chartist


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Related to chartist: Chartist Movement

Technical Analyst

A person who engages in technical analysis, especially professionally. Technical analysts use statistics to determine trends in security prices, and make or recommend investment decisions based on those trends. They do not attempt to determine the intrinsic value of securities, but instead focus on matters such as trade volume, demand, and volatility. Technical analysts often evaluate short-term trends almost exclusively, which is both a strength and a weakness in their analysis. They are sometimes called chartists because of the importance charts have in technical analysis. See also: Fundamental analysis.

chartist

An analyst, such as a market technician, who attempts to determine future stock price movements using past price movements that have been recorded on a chart. Two chartists may have different projections after viewing the same chart.
References in periodicals archive ?
And June 27, 1838, could have seen a repeat of Peterloo when 70,000 gathered for a Chartist rally on Newcastle Town Moor.
Frost had been involved in the Newport Rising in South Wales, when thousands of protesters marched on the Westgate Hotel, where a group of Chartists were being held prisoner.
David Daniel, is the project development officer atOur Chartist Heritage, the team who are fixing up the site for the launch of the graphic novel.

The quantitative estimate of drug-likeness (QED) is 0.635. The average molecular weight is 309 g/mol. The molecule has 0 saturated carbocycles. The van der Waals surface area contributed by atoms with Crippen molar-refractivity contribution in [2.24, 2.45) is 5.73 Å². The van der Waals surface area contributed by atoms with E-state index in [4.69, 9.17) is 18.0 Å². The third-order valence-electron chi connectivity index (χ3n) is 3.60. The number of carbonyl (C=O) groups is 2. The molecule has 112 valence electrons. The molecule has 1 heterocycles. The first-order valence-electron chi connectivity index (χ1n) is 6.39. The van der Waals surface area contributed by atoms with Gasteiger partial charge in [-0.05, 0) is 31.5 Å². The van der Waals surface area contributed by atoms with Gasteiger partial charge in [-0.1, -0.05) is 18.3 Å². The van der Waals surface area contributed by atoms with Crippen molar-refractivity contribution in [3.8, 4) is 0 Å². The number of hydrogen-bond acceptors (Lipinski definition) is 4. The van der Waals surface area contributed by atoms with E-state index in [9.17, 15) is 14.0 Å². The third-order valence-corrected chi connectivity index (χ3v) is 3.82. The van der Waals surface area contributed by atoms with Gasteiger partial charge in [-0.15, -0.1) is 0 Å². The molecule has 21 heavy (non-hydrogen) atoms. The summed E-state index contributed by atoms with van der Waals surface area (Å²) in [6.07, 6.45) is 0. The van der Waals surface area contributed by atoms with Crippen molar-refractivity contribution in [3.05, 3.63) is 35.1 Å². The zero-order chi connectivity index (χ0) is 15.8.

Alan Brooke discusses the roots of Chartism in Huddersfield and relates it to other radical movements in the town as well as providing a vivid account of Chartist oratory and open air meetings.
They are John Codd; David Davies, of Waunhelygen, Brynmawr; his son David; Evan Davies, a collier; John Davis, a carpenter and Chartist secretary from Pontnewynydd; William Evans, a Tredegar miner; Blackwood collier William Farraday; John Jonathan, believed to be from Blaina; and William Griffiths, thought to be from Merthyr Tydfil and whose Chartist lodge number was 657.
influence and agency, reflecting the Chartist perception of the active
For example, in Egan's Wat Tyler Chartist ideas shape this narrative of fourteenth-century rebellion.
There are two types of strategic agents, fundamentalists and chartists, and a Walrasian auctioneer.
Years later, he encounters the chartist again and sends a message to his love via the chartist.
The one-foot sheet, sold on the streets, gives a chilling insight into the unrest which gripped Birmingham as Chartist rallies were dispersed and the speakers arrested.
In addition, he contributed to the evolution of Chartist communication and language and to the broader development of a politicized press shaped by working-class pride and a break from previous literary fashions and opinions.
An even more striking case may be that of the Northern Star, a Leeds-based Chartist newspaper which published poetry between 1838 and 1852.